Animal Incarnations

August 23, 2011 § Leave a comment

It isn’t uncommon knowledge that I’m interested in animals as well as our relationships to them. I’m especially interested in how we articulate human experience by using animals as a psychological and metaphysical template in creating a narrative. When Tracey Williams, gallery manager for the Papakura Art Gallery asked me if I would be interested in contributing a work for an upcoming exhibition, I jumped at the chance.

Artists exhibiting are: Joanna Braithwaite, Bonnie Crickett, John Eaden, Katrina Edwards, Joanna Fieldes, Andrea Gaskin, Michael Harrison, Evelyn Kawiti, Gregor Kregar, Hye Rim Lee, Jeff Lockhart, Peter Madden, Emma McLellan, Richard Orjis, Hamish Palmer, Niamh Peren, Aleksandra Petrovic and Grant Whibley

Internationally and nationally established New Zealand artists, and emerging artists and those with connections to Papakura, were invited to submit work for Animal Incarnations, which references – both literally and laterally – animalia. The exhibition serves as an allegorical body: with one arm reaching out to directly acknowledge its location, a localised response and bequest to the interests of the rural communities connected to the gallery; and the other arm simultaneously extended toward recent international exhibitions, events and publications examining notions of animal aesthetics in relation to economics, spirituality and human nature – as well as the relationship between the human animal and other animals.

Based on this brief that Tracey outlined in the proposal, I set about trying to decide and edit which of my works would be best suited for this. Despite working on several works which I initially thought would be suitable, I changed my mind and started re-evaluating what I wanted to show as well as why. The issue with showing multiple works lies in being mindful of the relationships that already exist inherently within each work; which can either add to the overall appreciation and interpretation of the work, or become jarring, incongruous and subtract every layer of meaning that you’re trying to build.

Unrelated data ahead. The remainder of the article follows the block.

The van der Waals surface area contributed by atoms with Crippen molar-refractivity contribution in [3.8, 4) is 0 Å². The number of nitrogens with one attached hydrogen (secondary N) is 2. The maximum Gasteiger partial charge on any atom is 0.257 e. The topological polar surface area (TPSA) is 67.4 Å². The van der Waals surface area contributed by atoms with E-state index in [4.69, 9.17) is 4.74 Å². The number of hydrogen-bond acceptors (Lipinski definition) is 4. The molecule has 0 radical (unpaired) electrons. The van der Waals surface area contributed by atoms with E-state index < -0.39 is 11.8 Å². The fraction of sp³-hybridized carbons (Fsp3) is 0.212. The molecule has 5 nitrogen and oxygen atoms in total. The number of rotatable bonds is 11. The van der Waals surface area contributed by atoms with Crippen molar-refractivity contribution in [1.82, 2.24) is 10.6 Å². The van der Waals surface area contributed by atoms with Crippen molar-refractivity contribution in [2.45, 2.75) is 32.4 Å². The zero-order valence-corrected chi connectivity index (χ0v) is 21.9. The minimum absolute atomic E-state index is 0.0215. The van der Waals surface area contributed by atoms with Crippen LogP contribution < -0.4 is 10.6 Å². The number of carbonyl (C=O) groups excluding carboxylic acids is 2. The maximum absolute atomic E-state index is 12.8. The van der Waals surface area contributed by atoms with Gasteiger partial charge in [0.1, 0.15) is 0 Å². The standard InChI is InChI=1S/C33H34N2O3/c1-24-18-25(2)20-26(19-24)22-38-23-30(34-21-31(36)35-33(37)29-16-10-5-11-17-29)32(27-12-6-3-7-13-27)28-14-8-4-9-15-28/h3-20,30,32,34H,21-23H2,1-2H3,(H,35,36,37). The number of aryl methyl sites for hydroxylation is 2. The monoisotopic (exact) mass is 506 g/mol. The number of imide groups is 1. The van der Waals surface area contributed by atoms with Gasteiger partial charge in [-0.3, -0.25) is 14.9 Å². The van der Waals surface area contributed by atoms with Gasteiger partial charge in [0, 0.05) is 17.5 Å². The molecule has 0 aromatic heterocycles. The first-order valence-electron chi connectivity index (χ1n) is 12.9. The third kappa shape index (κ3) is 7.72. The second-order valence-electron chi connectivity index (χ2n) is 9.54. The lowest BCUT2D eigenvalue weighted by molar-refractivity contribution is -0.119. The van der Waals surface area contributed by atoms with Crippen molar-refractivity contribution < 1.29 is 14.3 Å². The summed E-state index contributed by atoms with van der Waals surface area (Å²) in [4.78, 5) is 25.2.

I eventually settled on four works that suited the brief for the exhibition, could co-exist next to each other and add to the inherent narrative of the work as a whole.

Untitled (Theme Song) (2011), pen, ink and pencil on paper, 330mm H x 250mm W (unframed)

Untitled (Drama School) (2010), pen, ink and pencil on paper, 250mm H x 330mm W (unframed)

Untitled (Scaring, Lulling, Making Mock) (2008), pen, ink and pencil on paper, 250mm H x 200mm W (unframed)

Untitled (The Argument) (2008), pen, ink and pencil on paper, 250mm H x 200mm W (unframed)

It is a scene repeated all over the world; tales are recited , through a variety of mediums, which feature one similarity; the relationship between humans and animals. In folklore from all corners of the world, animals are human beings transformed, changed into an alternate state as a means of conveying an underlying ideology. Human beings are shown to possess natures that are more akin with our common perception of wild beasts, creating monsters of all shapes and sizes; as well as noble heroes who possess the attributes of, again, what is our common perception of our most beautiful, pure, brave and wise of the animal kingdom.